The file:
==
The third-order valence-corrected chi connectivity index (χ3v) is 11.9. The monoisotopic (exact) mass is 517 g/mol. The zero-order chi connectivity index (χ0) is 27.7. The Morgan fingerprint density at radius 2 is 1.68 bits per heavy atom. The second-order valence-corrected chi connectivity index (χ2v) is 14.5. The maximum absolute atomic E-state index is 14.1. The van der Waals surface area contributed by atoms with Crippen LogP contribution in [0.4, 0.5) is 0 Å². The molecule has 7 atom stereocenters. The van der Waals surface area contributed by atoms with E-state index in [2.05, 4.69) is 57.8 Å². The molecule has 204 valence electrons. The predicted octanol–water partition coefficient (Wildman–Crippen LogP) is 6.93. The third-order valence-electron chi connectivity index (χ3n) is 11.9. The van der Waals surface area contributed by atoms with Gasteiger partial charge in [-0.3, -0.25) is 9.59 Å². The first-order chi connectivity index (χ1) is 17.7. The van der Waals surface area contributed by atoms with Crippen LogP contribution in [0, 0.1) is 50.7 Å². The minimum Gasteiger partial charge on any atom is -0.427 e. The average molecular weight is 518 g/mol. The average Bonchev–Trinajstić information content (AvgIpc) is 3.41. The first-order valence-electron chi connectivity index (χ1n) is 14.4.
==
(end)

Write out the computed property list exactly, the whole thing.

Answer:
The third-order valence-corrected chi connectivity index (χ3v) is 11.9. The monoisotopic (exact) mass is 517 g/mol. The zero-order chi connectivity index (χ0) is 27.7. The Morgan fingerprint density at radius 2 is 1.68 bits per heavy atom. The second-order valence-corrected chi connectivity index (χ2v) is 14.5. The maximum absolute atomic E-state index is 14.1. The van der Waals surface area contributed by atoms with Crippen LogP contribution in [0.4, 0.5) is 0 Å². The molecule has 7 atom stereocenters. The van der Waals surface area contributed by atoms with E-state index in [2.05, 4.69) is 57.8 Å². The molecule has 204 valence electrons. The predicted octanol–water partition coefficient (Wildman–Crippen LogP) is 6.93. The third-order valence-electron chi connectivity index (χ3n) is 11.9. The van der Waals surface area contributed by atoms with Gasteiger partial charge in [-0.3, -0.25) is 9.59 Å². The first-order chi connectivity index (χ1) is 17.7. The van der Waals surface area contributed by atoms with Crippen LogP contribution in [0, 0.1) is 50.7 Å². The minimum Gasteiger partial charge on any atom is -0.427 e. The average molecular weight is 518 g/mol. The average Bonchev–Trinajstić information content (AvgIpc) is 3.41. The first-order valence-electron chi connectivity index (χ1n) is 14.4.